Philosophy of science and its history

Paul Feyerabend

In my dissertation (2016) I provided a novel interpretation of Feyerabend’s philosophy by showing that many of his famous post-positivist theses (his pragmatic theory of observation, his incommensurability thesis, etc.) developed from early contributions to scientific philosophy in the 1920s and 1930s and that his later attack on Logical Empiricism is to be understood as an internal critique: He targets an unwelcome philosophical development of post-war Logical Empiricism from the viewpoint of earlier contributions to Logical Empiricism, which were made by Viktor Kraft, Philipp Frank, Rudolf Carnap and Otto Neurath, but which did not survive the forced emigration over to the American continent.

Furthermore, I contend that an adequate reconstruction of Feyerabend’s metaphilosophical view as a distinct kind of epistemic voluntarism can explain some turning points in Feyerabend’s overall philosophy, in particular his early attacks against (and later adherence to) the so-called “historical turn” in philosophy of science. I explain his change of mind on the basis of quite minimal changes on the level of Feyerabend’s metaphilosophical views.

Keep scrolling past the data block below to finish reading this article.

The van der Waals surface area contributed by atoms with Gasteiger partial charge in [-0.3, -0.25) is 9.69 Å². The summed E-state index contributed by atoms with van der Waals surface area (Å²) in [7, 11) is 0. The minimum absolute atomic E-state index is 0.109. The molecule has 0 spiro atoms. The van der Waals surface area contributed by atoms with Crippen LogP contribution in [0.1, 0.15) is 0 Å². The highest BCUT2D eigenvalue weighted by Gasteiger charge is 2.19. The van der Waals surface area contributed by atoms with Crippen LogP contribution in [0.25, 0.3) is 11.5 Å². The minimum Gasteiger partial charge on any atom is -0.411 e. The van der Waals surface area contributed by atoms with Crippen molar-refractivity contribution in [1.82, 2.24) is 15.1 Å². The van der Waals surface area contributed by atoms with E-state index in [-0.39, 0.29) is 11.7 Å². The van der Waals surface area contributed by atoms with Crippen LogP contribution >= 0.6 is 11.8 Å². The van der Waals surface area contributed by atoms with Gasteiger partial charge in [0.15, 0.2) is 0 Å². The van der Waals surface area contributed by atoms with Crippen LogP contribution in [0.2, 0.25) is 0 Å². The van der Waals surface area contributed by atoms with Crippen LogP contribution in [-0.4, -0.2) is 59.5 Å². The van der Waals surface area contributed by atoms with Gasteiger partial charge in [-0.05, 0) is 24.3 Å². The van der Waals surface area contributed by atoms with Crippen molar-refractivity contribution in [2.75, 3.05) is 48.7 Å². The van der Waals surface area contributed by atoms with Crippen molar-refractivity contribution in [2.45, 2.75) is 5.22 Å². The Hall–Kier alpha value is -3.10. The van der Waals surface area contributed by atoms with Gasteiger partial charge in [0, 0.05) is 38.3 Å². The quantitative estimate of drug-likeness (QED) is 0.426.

Finally, I am interested in the relationship between Feyerabend’s general philosophy of science and his more technical contributions, in particular his interest in (the philosophy of) quantum physics.

Rudolf Carnap

I am interested in rediscovering how the Neurathian push towards a more empirical dimension of philosophy of science affected the early Vienna Circle. Starting from Feyerabend’s testimony, I reconstructed a particular proposal in the protocol sentence debate put forward by Rudolf Carnap as an attempt at a causal account of observation sentences in terms of a “detector model” of observational agents.